Stations of the Cross or the Way of the Cross, also known as Way of Sorrows or Via Crucis, refers to a series of images depicting Jesus Christ on the day of his crucifixion and accompanying prayers. The stations grew out of imitations of Via Dolorosa in Jerusalem which is believed to the be the actual path Jesus walked to Mount Calvary.
The object of the stations is to help the faithful to make a spiritual pilgrimage through contemplation of the Passion of Christ. It has become one of the most popular devotions and the stations can be found in most Roman Catholic as well as in a number of Anglican, Lutheran and Methodist churches.
Commonly, a series of 14 images will be arranged in numbered order along a path and the faithful travel from image to image, in order, stopping at each “station” (Latin: statio) to say the selected prayers and reflections. This will be done individually or in a procession most commonly during Lent, especially on Good Friday, in a spirit of reparation for the sufferings and insults that Jesus endured during his passion. (Wikipedia)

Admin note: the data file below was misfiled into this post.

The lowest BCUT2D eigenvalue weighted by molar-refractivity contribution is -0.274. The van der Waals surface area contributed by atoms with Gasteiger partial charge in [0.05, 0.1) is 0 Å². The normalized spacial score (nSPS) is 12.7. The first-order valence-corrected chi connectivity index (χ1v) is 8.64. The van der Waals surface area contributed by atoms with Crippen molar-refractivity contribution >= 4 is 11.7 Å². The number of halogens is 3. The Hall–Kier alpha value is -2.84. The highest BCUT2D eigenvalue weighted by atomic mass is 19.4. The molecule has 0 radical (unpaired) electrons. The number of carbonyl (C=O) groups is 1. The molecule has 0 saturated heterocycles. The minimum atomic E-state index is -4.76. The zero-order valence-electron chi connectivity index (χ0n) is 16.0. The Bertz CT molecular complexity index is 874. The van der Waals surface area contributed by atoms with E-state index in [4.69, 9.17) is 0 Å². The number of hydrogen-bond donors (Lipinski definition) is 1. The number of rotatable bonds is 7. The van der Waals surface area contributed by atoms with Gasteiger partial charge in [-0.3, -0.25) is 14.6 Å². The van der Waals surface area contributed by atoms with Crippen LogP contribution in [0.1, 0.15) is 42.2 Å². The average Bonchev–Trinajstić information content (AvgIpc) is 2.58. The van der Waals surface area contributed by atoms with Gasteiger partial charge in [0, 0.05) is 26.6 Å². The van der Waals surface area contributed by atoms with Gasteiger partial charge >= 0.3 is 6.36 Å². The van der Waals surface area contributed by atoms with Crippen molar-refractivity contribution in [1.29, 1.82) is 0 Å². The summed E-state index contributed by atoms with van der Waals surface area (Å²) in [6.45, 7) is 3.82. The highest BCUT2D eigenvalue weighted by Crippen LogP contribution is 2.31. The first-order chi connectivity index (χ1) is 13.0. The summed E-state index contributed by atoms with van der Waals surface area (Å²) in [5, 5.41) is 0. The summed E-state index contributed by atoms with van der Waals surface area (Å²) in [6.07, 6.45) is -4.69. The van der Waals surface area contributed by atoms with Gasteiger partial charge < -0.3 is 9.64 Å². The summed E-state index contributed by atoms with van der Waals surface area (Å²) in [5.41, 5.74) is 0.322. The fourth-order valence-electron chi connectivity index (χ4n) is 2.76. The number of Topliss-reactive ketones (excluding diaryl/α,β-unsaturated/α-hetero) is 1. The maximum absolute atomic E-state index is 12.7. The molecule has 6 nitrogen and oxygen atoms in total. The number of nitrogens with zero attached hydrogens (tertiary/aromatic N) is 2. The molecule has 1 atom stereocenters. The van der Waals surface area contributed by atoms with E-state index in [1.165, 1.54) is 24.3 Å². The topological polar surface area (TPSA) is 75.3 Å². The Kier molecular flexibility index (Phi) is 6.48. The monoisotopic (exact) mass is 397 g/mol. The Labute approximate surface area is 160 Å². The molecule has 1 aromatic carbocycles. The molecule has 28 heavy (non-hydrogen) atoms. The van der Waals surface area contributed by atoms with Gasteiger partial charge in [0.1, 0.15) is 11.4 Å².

I have always been fascinated by the stations of the cross in Catholic Churches. Each church has one and each one is different. Next week I will post paintings of all 14 stations (2 per day) by more or less famous painters.
I don’t consider myself to be a religious person in the sense that I go to church on Sundays. I do consider myself to be a spiritual person that honours those beliefs that are different than mine. My history with the suffering and death of Jesus goes way back to my adolescence. Good Friday is a special day for me. The St. Matthew Passion or the St. Johns Passion by J.S. Bach is a special moment in each year.